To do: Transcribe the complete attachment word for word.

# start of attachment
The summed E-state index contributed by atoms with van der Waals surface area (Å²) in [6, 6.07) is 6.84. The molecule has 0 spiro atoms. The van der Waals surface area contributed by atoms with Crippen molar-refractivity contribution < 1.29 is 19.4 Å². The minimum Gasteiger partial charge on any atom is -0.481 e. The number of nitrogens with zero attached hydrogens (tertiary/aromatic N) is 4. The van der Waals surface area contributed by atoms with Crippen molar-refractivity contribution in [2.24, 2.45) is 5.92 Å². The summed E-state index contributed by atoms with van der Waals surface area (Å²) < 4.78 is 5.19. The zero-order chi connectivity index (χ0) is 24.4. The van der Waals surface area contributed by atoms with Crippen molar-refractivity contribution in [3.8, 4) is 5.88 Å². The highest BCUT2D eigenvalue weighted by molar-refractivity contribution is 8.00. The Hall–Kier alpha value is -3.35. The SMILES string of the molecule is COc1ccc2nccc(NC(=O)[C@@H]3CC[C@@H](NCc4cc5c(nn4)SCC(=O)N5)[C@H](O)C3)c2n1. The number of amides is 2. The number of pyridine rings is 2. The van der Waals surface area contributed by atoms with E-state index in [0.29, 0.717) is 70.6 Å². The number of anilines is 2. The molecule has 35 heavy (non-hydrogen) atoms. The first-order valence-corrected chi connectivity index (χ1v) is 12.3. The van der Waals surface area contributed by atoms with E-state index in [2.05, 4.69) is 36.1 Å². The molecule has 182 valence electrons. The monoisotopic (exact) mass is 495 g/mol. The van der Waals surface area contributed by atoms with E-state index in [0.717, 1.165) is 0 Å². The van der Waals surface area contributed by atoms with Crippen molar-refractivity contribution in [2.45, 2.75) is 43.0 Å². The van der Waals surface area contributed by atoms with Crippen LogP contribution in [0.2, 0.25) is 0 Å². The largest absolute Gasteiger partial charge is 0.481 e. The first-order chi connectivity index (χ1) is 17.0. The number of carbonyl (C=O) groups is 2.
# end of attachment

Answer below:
The summed E-state index contributed by atoms with van der Waals surface area (Å²) in [6, 6.07) is 6.84. The molecule has 0 spiro atoms. The van der Waals surface area contributed by atoms with Crippen molar-refractivity contribution < 1.29 is 19.4 Å². The minimum Gasteiger partial charge on any atom is -0.481 e. The number of nitrogens with zero attached hydrogens (tertiary/aromatic N) is 4. The van der Waals surface area contributed by atoms with Crippen molar-refractivity contribution in [2.24, 2.45) is 5.92 Å². The summed E-state index contributed by atoms with van der Waals surface area (Å²) < 4.78 is 5.19. The zero-order chi connectivity index (χ0) is 24.4. The van der Waals surface area contributed by atoms with Crippen molar-refractivity contribution in [3.8, 4) is 5.88 Å². The highest BCUT2D eigenvalue weighted by molar-refractivity contribution is 8.00. The Hall–Kier alpha value is -3.35. The SMILES string of the molecule is COc1ccc2nccc(NC(=O)[C@@H]3CC[C@@H](NCc4cc5c(nn4)SCC(=O)N5)[C@H](O)C3)c2n1. The number of amides is 2. The number of pyridine rings is 2. The van der Waals surface area contributed by atoms with E-state index in [0.29, 0.717) is 70.6 Å². The number of anilines is 2. The molecule has 35 heavy (non-hydrogen) atoms. The first-order valence-corrected chi connectivity index (χ1v) is 12.3. The van der Waals surface area contributed by atoms with E-state index in [2.05, 4.69) is 36.1 Å². The molecule has 182 valence electrons. The monoisotopic (exact) mass is 495 g/mol. The van der Waals surface area contributed by atoms with E-state index in [0.717, 1.165) is 0 Å². The van der Waals surface area contributed by atoms with Crippen molar-refractivity contribution in [2.45, 2.75) is 43.0 Å². The van der Waals surface area contributed by atoms with Crippen LogP contribution in [0.2, 0.25) is 0 Å². The largest absolute Gasteiger partial charge is 0.481 e. The first-order chi connectivity index (χ1) is 17.0. The number of carbonyl (C=O) groups is 2.